Maintain employee performance logs

  • Defining the purpose of performance logs
  • Creating performance logs
  • Adding performance logs

Create a self appraisal

  • Access self appraisal
  • Importing a performance log
  • Define rating
  • View goals on a self appraisal
  • Submit and acknowledge a self appraisal
  • Re-import and check the status of a self appraisal

Assemble a performance review

  • Start a Performance Review
  • Understand the process of attaching performance logs to a review
  • Accessing Managers performance Logs
  • Scoring an overall rating
  • Incorporating best rating practices on a performance review

Properly submit documentation through Lotus Notes

  • Submit a performance review
  • Understanding an approving managers role during a review
  • List procedures after the review
  • Use an electronic signature
  • Check the status of a submitted performance review
  • Utilize the functions of the help menu as a resource for further questions

Design Attachments

The following five attachements are the instructional design documents for the e-learning course.   Attachments A-C are the flow charts.  They are used to see how the course will flow together.  Attachment D is a design document.  It details the learning componants of the course.  The Attachment E is the storyboard.  The storyboard provides the developer all of the necessary details to make an effective learning experience for the learner.

Flow Charts

The flow charts turned out to be more difficult than originally anticipated.  An appropriate design was selected after several drafts were authored.  Flowchart.com was the authoring tool that the flow charts were authored in.  Attachment A is an overview for the performance review course.  Attachment B breaks down the components of the course modules.  Attachment C provides a diagram of the performance review process.

Flow Chart(Attachment C)

 

Design Document(Attachment D)

Because of the complexity of the flow charts, a design document was used to further clarify and break down the components of the course.  The design document provides a more detailed look then the flow chart or outline, but without the intimate breakdown of the storyboards.



Storyboards

The storyboards provide detailed information about the breakdown of individual slides for the purposes of passing the design to a developer.  Each slide is set up as a stage, with graphics entering and exiting the scene.  The first column lists the slide numbers and titles.  The second two columns provide information about the slide in context to the learning objectives.  Column four lists all of the text that will be visible to the learner on the stage.  Column five is the verbal script that will be read to the learner, as the learner watches the graphics enter and exit the stage as visual reinforcements. Column six describes the activity that will take place on the stage.  Column seven identifies the graphic titles and numbers that will be used during the scene.  Column 8 refers to the amount of time that the learner should expect to view or hear activity on the stage during the scene.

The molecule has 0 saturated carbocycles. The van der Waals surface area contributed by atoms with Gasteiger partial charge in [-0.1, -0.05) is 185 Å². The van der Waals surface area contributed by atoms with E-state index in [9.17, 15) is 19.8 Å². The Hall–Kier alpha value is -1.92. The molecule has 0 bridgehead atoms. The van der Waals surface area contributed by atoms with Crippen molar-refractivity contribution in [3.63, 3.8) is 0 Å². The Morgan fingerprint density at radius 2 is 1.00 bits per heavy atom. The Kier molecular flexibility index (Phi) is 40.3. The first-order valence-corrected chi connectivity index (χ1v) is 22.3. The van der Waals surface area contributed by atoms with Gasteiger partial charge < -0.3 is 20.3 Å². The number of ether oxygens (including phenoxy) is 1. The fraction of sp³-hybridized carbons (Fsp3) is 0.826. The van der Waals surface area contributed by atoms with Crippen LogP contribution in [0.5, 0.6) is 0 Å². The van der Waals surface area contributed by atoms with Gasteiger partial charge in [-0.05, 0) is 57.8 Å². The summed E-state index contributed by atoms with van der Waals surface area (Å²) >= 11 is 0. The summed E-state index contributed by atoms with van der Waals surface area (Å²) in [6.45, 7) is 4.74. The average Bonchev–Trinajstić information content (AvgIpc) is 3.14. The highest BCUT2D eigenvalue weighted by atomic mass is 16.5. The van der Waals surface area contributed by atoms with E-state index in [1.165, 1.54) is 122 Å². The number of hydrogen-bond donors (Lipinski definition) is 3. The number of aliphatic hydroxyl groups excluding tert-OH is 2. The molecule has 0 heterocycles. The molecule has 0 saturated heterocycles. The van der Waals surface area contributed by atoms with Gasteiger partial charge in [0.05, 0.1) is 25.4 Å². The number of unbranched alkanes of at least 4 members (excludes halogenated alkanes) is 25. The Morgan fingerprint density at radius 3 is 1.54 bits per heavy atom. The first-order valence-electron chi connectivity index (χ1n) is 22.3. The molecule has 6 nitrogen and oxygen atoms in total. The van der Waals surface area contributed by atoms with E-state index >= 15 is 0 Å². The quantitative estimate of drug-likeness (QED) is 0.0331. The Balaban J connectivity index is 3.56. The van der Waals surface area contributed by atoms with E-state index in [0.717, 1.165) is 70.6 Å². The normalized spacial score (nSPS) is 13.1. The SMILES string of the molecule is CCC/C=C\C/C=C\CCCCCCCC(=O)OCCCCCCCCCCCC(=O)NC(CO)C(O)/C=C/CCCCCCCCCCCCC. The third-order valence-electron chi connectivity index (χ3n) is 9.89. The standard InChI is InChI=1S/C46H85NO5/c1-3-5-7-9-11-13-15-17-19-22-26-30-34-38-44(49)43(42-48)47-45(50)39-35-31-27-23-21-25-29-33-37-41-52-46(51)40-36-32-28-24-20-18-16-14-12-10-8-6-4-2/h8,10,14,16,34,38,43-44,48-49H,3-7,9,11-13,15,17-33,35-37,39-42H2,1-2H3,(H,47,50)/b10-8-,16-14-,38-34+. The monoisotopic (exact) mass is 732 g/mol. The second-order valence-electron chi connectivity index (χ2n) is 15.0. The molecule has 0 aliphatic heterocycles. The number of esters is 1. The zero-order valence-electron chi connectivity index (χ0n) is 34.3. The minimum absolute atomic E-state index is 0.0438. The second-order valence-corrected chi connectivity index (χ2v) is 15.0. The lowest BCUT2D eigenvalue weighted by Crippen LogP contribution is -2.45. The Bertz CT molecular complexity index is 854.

Storyboards (Attachment E)

The first page of the storyboards shows the main menu layout and how the background should look by providing an example for the developer.  The buttons to the main and help menus are listed along with buttons and graphic hot spots linking to corresponding slides.

There are 17 total pages of storyboards for 99 slides on captivate.  The following screen shots were selected for further examples:

 


 

 Design Conclusion

A wiki was used to provide a sandbox for the design through wikispaces.  The wiki provided a place for project supervisors to make their comments and view the project progress.  The flowchart embedded cleanly into the wiki; however any editing had to occur directly from flowchart.com.  Unfortunately, the glitches in the flowchart provided for several rewrites and caused the project to be delayed from the original timeline.  The timeline was restructured to provide for additional time during the summer.  The design experience, however, was interrupted when the client requested a new deadline.  The new deadline was abruptly pushed back, sending the project promptly into the development phase.